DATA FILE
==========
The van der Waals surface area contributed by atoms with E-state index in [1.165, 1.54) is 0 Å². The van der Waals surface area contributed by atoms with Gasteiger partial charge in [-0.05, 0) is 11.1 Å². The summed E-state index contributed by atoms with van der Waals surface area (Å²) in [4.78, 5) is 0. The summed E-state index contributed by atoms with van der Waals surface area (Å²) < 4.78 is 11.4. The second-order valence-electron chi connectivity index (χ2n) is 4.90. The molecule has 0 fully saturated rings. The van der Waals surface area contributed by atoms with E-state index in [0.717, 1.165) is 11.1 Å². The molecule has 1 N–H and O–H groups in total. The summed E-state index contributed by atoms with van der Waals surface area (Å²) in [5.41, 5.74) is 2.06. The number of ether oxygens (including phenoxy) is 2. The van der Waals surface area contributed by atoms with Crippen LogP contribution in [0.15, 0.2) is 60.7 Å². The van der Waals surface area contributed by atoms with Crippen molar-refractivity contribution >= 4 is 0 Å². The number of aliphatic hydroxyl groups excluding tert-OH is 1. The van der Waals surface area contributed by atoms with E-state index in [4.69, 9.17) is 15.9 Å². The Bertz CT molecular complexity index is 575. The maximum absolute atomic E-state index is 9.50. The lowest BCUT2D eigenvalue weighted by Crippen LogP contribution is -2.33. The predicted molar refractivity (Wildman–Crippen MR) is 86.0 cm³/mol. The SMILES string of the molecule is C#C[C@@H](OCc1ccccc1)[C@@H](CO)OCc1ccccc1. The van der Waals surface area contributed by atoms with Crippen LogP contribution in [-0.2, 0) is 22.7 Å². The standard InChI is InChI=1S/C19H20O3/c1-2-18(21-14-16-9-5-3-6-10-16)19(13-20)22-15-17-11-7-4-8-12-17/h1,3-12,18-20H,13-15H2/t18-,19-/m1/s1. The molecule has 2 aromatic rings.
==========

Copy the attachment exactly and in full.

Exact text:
The van der Waals surface area contributed by atoms with E-state index in [1.165, 1.54) is 0 Å². The van der Waals surface area contributed by atoms with Gasteiger partial charge in [-0.05, 0) is 11.1 Å². The summed E-state index contributed by atoms with van der Waals surface area (Å²) in [4.78, 5) is 0. The summed E-state index contributed by atoms with van der Waals surface area (Å²) < 4.78 is 11.4. The second-order valence-electron chi connectivity index (χ2n) is 4.90. The molecule has 0 fully saturated rings. The van der Waals surface area contributed by atoms with E-state index in [0.717, 1.165) is 11.1 Å². The molecule has 1 N–H and O–H groups in total. The summed E-state index contributed by atoms with van der Waals surface area (Å²) in [5.41, 5.74) is 2.06. The number of ether oxygens (including phenoxy) is 2. The van der Waals surface area contributed by atoms with Crippen LogP contribution in [0.15, 0.2) is 60.7 Å². The van der Waals surface area contributed by atoms with Crippen molar-refractivity contribution >= 4 is 0 Å². The number of aliphatic hydroxyl groups excluding tert-OH is 1. The van der Waals surface area contributed by atoms with E-state index in [4.69, 9.17) is 15.9 Å². The Bertz CT molecular complexity index is 575. The maximum absolute atomic E-state index is 9.50. The lowest BCUT2D eigenvalue weighted by Crippen LogP contribution is -2.33. The predicted molar refractivity (Wildman–Crippen MR) is 86.0 cm³/mol. The SMILES string of the molecule is C#C[C@@H](OCc1ccccc1)[C@@H](CO)OCc1ccccc1. The van der Waals surface area contributed by atoms with Crippen LogP contribution in [-0.2, 0) is 22.7 Å². The standard InChI is InChI=1S/C19H20O3/c1-2-18(21-14-16-9-5-3-6-10-16)19(13-20)22-15-17-11-7-4-8-12-17/h1,3-12,18-20H,13-15H2/t18-,19-/m1/s1. The molecule has 2 aromatic rings.